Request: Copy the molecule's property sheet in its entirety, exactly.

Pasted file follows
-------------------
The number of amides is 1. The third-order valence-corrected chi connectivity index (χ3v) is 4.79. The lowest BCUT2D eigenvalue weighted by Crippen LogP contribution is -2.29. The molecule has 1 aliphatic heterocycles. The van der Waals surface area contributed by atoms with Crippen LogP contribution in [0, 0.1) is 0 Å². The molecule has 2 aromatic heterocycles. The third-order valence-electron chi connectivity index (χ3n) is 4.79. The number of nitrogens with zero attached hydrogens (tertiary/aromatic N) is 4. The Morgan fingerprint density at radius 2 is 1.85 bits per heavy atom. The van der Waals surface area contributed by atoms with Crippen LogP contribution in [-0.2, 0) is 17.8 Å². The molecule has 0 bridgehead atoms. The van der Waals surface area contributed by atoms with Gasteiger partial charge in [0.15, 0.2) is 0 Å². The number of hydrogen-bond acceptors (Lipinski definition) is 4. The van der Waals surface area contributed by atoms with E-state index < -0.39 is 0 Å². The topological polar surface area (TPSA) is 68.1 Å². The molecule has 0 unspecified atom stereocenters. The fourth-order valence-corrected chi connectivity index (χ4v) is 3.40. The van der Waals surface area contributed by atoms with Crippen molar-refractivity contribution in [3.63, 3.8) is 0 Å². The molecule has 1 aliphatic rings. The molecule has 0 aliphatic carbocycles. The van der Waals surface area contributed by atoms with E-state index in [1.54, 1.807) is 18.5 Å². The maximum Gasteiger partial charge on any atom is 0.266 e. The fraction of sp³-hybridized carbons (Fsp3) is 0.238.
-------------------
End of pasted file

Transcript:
The number of amides is 1. The third-order valence-corrected chi connectivity index (χ3v) is 4.79. The lowest BCUT2D eigenvalue weighted by Crippen LogP contribution is -2.29. The molecule has 1 aliphatic heterocycles. The van der Waals surface area contributed by atoms with Crippen LogP contribution in [0, 0.1) is 0 Å². The molecule has 2 aromatic heterocycles. The third-order valence-electron chi connectivity index (χ3n) is 4.79. The number of nitrogens with zero attached hydrogens (tertiary/aromatic N) is 4. The Morgan fingerprint density at radius 2 is 1.85 bits per heavy atom. The van der Waals surface area contributed by atoms with Crippen LogP contribution in [-0.2, 0) is 17.8 Å². The molecule has 0 bridgehead atoms. The van der Waals surface area contributed by atoms with Gasteiger partial charge in [0.15, 0.2) is 0 Å². The number of hydrogen-bond acceptors (Lipinski definition) is 4. The van der Waals surface area contributed by atoms with E-state index < -0.39 is 0 Å². The topological polar surface area (TPSA) is 68.1 Å². The molecule has 0 unspecified atom stereocenters. The fourth-order valence-corrected chi connectivity index (χ4v) is 3.40. The van der Waals surface area contributed by atoms with Crippen molar-refractivity contribution in [3.63, 3.8) is 0 Å². The molecule has 1 aliphatic rings. The molecule has 0 aliphatic carbocycles. The van der Waals surface area contributed by atoms with E-state index in [1.54, 1.807) is 18.5 Å². The maximum Gasteiger partial charge on any atom is 0.266 e. The fraction of sp³-hybridized carbons (Fsp3) is 0.238.